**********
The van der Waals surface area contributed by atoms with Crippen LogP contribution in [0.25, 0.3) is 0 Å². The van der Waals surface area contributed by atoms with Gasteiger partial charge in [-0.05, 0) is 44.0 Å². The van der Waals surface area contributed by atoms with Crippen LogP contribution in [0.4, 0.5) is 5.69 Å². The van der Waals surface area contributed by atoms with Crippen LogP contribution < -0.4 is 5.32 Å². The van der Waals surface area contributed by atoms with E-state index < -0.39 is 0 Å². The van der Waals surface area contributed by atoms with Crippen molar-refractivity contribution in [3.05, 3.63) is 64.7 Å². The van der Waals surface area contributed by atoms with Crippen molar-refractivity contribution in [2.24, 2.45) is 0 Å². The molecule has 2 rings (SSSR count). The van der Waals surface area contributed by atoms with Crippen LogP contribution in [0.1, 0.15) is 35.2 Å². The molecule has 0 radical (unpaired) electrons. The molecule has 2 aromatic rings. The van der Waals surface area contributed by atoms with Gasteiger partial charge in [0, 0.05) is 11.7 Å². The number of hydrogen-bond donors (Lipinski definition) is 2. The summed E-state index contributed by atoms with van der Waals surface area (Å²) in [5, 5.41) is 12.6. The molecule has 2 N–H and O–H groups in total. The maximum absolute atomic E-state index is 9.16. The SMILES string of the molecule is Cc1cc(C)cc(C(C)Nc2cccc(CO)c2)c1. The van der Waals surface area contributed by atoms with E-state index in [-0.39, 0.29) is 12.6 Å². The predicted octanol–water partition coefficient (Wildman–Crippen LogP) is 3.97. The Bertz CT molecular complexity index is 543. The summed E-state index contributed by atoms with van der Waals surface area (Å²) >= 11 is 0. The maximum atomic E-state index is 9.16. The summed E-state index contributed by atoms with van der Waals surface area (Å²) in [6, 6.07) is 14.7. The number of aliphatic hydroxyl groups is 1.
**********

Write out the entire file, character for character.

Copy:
The van der Waals surface area contributed by atoms with Crippen LogP contribution in [0.25, 0.3) is 0 Å². The van der Waals surface area contributed by atoms with Gasteiger partial charge in [-0.05, 0) is 44.0 Å². The van der Waals surface area contributed by atoms with Crippen LogP contribution in [0.4, 0.5) is 5.69 Å². The van der Waals surface area contributed by atoms with Crippen LogP contribution < -0.4 is 5.32 Å². The van der Waals surface area contributed by atoms with E-state index < -0.39 is 0 Å². The van der Waals surface area contributed by atoms with Crippen molar-refractivity contribution in [3.05, 3.63) is 64.7 Å². The van der Waals surface area contributed by atoms with Crippen molar-refractivity contribution in [2.24, 2.45) is 0 Å². The molecule has 2 rings (SSSR count). The van der Waals surface area contributed by atoms with Crippen LogP contribution in [0.1, 0.15) is 35.2 Å². The molecule has 0 radical (unpaired) electrons. The molecule has 2 aromatic rings. The van der Waals surface area contributed by atoms with Gasteiger partial charge in [0, 0.05) is 11.7 Å². The number of hydrogen-bond donors (Lipinski definition) is 2. The summed E-state index contributed by atoms with van der Waals surface area (Å²) in [5, 5.41) is 12.6. The molecule has 2 N–H and O–H groups in total. The maximum absolute atomic E-state index is 9.16. The SMILES string of the molecule is Cc1cc(C)cc(C(C)Nc2cccc(CO)c2)c1. The van der Waals surface area contributed by atoms with E-state index in [-0.39, 0.29) is 12.6 Å². The predicted octanol–water partition coefficient (Wildman–Crippen LogP) is 3.97. The Bertz CT molecular complexity index is 543. The summed E-state index contributed by atoms with van der Waals surface area (Å²) >= 11 is 0. The maximum atomic E-state index is 9.16. The summed E-state index contributed by atoms with van der Waals surface area (Å²) in [6, 6.07) is 14.7. The number of aliphatic hydroxyl groups is 1.